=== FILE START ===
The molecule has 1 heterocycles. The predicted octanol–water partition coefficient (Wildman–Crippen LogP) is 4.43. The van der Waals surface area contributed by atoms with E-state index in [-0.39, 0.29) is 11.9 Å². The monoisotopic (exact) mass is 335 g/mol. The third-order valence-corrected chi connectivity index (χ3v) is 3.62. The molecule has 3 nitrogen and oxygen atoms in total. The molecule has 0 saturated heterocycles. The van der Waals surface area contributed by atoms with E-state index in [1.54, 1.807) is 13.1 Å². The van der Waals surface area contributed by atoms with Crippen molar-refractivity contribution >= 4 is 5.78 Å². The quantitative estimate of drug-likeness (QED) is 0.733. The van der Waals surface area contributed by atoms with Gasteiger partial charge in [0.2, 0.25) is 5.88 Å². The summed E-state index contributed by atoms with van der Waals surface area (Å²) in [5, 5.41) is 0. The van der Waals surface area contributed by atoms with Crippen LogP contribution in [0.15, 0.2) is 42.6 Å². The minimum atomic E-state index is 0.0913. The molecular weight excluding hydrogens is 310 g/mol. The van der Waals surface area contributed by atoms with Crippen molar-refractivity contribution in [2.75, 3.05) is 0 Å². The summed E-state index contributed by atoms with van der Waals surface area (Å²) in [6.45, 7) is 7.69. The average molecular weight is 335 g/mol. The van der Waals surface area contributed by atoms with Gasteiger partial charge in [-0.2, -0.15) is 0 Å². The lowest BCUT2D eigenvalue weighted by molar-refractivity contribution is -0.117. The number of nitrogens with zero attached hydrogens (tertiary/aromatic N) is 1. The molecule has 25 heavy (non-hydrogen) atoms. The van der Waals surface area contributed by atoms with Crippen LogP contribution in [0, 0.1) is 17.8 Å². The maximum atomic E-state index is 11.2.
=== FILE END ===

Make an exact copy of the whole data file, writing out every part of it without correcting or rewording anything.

The molecule has 1 heterocycles. The predicted octanol–water partition coefficient (Wildman–Crippen LogP) is 4.43. The van der Waals surface area contributed by atoms with E-state index in [-0.39, 0.29) is 11.9 Å². The monoisotopic (exact) mass is 335 g/mol. The third-order valence-corrected chi connectivity index (χ3v) is 3.62. The molecule has 3 nitrogen and oxygen atoms in total. The molecule has 0 saturated heterocycles. The van der Waals surface area contributed by atoms with E-state index in [1.54, 1.807) is 13.1 Å². The van der Waals surface area contributed by atoms with Crippen molar-refractivity contribution >= 4 is 5.78 Å². The quantitative estimate of drug-likeness (QED) is 0.733. The van der Waals surface area contributed by atoms with Gasteiger partial charge in [0.2, 0.25) is 5.88 Å². The summed E-state index contributed by atoms with van der Waals surface area (Å²) in [5, 5.41) is 0. The van der Waals surface area contributed by atoms with Crippen LogP contribution in [0.15, 0.2) is 42.6 Å². The minimum atomic E-state index is 0.0913. The molecular weight excluding hydrogens is 310 g/mol. The van der Waals surface area contributed by atoms with Crippen molar-refractivity contribution in [2.75, 3.05) is 0 Å². The summed E-state index contributed by atoms with van der Waals surface area (Å²) in [6.45, 7) is 7.69. The average molecular weight is 335 g/mol. The van der Waals surface area contributed by atoms with Gasteiger partial charge in [-0.2, -0.15) is 0 Å². The lowest BCUT2D eigenvalue weighted by molar-refractivity contribution is -0.117. The number of nitrogens with zero attached hydrogens (tertiary/aromatic N) is 1. The molecule has 25 heavy (non-hydrogen) atoms. The van der Waals surface area contributed by atoms with Crippen LogP contribution in [0, 0.1) is 17.8 Å². The maximum atomic E-state index is 11.2.